A tiny mammal has reportedly brought the world's largest scientific experiment to a halt. The Large Hadron Collider suffered a power outage last night, after a luckless weasel decided to chew on a 66-kilovolt power cable. It's not the first time the LHC, a 27km superconductor that smashes atoms together at close to the speed of light, has run into trouble because of something small and cute. In 2009, the power went down after a bird dropped a baguette onto a critical electrical system. Although the incident was widely reported and confirmed at the time by sources at the LHC, CERN is apparently now telling folks it may be apocryphal.
"This was a story that was told, but we never knew exactly what happened," CERN spokesperson Arnaud Marsollier told New Scientist regarding the baguette incident. "We're in the countryside, you have wild animals."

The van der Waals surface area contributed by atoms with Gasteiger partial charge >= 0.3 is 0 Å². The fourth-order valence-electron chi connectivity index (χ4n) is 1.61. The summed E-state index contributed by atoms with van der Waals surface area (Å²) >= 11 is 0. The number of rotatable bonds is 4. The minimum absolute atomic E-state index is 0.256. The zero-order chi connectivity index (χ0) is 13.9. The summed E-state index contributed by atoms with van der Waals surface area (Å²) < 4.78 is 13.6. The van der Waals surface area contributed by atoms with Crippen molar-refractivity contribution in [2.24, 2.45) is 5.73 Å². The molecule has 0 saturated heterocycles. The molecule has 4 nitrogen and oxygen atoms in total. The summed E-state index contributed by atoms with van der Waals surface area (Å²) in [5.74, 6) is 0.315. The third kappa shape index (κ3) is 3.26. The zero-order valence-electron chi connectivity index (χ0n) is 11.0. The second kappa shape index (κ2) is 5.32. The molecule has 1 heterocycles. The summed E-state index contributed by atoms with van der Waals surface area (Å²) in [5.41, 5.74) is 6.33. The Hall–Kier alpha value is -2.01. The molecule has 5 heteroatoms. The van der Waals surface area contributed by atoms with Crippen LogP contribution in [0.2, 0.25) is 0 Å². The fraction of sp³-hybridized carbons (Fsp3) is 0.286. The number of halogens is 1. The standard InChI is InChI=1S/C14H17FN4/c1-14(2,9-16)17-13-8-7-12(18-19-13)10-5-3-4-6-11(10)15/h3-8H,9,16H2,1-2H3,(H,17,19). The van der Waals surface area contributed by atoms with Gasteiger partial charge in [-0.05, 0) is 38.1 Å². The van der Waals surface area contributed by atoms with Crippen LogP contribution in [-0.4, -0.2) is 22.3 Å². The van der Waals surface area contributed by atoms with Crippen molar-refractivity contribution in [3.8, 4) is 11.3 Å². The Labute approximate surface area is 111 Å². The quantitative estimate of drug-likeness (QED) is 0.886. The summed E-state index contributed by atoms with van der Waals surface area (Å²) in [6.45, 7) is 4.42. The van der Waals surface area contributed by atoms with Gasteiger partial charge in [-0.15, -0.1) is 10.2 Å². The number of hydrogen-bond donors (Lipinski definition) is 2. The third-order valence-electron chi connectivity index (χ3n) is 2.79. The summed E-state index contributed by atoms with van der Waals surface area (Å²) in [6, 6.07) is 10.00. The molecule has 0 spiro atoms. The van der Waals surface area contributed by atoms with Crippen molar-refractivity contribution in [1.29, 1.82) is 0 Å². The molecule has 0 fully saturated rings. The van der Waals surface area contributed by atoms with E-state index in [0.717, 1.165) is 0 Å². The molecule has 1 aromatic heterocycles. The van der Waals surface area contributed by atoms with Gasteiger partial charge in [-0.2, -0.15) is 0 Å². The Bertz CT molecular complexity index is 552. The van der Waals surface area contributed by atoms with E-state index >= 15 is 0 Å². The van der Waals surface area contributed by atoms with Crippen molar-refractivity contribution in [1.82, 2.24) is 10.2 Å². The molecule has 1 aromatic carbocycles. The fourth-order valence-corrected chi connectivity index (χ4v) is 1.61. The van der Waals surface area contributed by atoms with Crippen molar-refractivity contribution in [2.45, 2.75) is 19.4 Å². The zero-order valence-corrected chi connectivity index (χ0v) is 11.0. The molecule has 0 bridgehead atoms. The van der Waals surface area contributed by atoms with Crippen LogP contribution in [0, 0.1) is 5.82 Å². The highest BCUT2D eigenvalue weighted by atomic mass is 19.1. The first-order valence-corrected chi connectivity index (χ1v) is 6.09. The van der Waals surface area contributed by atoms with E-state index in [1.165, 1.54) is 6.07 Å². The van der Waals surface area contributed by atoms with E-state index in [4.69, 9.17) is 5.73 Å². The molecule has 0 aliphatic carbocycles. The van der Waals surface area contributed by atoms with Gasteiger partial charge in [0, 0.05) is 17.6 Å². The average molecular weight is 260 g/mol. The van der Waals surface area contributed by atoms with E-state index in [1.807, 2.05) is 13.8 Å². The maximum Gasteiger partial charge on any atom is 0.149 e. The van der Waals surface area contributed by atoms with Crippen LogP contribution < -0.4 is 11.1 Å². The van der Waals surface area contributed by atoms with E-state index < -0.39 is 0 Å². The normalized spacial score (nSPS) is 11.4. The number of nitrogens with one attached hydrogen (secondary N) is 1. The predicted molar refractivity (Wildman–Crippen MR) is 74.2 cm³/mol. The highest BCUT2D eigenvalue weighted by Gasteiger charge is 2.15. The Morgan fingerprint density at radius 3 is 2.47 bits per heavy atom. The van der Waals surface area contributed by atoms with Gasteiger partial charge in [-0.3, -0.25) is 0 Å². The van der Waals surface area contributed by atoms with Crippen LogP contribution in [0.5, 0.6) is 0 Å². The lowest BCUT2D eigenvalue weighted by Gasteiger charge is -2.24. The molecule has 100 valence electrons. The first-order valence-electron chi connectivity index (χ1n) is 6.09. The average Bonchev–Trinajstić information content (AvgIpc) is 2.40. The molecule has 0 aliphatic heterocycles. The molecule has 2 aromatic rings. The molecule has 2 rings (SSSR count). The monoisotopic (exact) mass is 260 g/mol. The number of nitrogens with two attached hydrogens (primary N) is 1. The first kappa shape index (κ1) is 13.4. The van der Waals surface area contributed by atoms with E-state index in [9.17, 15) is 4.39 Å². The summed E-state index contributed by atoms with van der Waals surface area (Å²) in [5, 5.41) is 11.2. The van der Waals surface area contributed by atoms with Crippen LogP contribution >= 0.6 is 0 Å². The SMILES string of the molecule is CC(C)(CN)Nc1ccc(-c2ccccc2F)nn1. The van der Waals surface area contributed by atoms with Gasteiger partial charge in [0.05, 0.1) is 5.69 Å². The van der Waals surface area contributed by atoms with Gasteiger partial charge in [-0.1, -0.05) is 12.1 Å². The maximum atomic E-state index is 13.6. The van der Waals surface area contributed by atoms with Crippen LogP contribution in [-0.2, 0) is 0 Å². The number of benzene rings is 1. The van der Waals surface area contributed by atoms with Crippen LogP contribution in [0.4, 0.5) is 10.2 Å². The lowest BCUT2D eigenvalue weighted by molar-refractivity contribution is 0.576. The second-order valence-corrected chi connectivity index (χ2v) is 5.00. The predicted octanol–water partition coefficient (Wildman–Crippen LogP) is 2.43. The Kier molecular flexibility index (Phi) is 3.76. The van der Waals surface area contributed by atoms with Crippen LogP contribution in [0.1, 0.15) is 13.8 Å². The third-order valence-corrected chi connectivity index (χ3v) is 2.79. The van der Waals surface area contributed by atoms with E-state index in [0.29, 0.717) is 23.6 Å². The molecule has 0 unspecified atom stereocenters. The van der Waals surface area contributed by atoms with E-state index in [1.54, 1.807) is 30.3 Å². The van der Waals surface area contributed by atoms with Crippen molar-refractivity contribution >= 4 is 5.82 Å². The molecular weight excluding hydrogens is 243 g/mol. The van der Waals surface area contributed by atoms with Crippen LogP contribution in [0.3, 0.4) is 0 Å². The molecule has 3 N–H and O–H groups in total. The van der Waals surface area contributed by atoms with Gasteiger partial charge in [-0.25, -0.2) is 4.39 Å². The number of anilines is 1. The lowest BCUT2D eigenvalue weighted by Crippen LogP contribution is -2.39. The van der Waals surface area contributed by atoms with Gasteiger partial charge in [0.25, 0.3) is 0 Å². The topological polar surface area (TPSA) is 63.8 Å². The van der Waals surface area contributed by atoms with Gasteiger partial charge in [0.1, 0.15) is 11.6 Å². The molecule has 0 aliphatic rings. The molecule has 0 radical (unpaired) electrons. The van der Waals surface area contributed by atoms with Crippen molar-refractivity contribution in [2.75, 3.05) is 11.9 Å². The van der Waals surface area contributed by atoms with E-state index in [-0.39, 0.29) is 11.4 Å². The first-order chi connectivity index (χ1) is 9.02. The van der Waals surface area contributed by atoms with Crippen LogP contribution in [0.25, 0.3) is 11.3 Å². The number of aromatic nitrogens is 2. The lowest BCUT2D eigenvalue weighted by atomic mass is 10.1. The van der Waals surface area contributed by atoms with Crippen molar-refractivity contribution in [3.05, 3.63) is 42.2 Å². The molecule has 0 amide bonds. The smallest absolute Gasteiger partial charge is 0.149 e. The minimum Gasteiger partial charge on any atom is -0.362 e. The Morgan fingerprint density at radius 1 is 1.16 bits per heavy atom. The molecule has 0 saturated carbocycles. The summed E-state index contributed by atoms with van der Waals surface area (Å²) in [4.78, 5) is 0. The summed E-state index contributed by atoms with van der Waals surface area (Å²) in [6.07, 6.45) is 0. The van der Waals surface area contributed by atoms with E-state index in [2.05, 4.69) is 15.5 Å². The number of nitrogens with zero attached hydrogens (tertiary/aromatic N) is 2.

Regardless of how things went down then or now, it's clear that the LHC is an extremely sensitive experiment. NPR reports that it will take CERN just a few days to repair the damaged transformer, but that the LHC may not be fully operational again until mid-May.
The power outage comes as CERN was preparing to collect a fresh batch of data on the Higgs Boson, a new elementary particle that was first discovered in 2012. While it's frustrating to hear that a small critter has once again foiled our plan to unlock the secrets of the universe, in all fairness there are no real winners here. The weasel's charred remains were found at the scene.
Top image via Maximilien Brice, CERN; Weasel image via Disney/Touchstone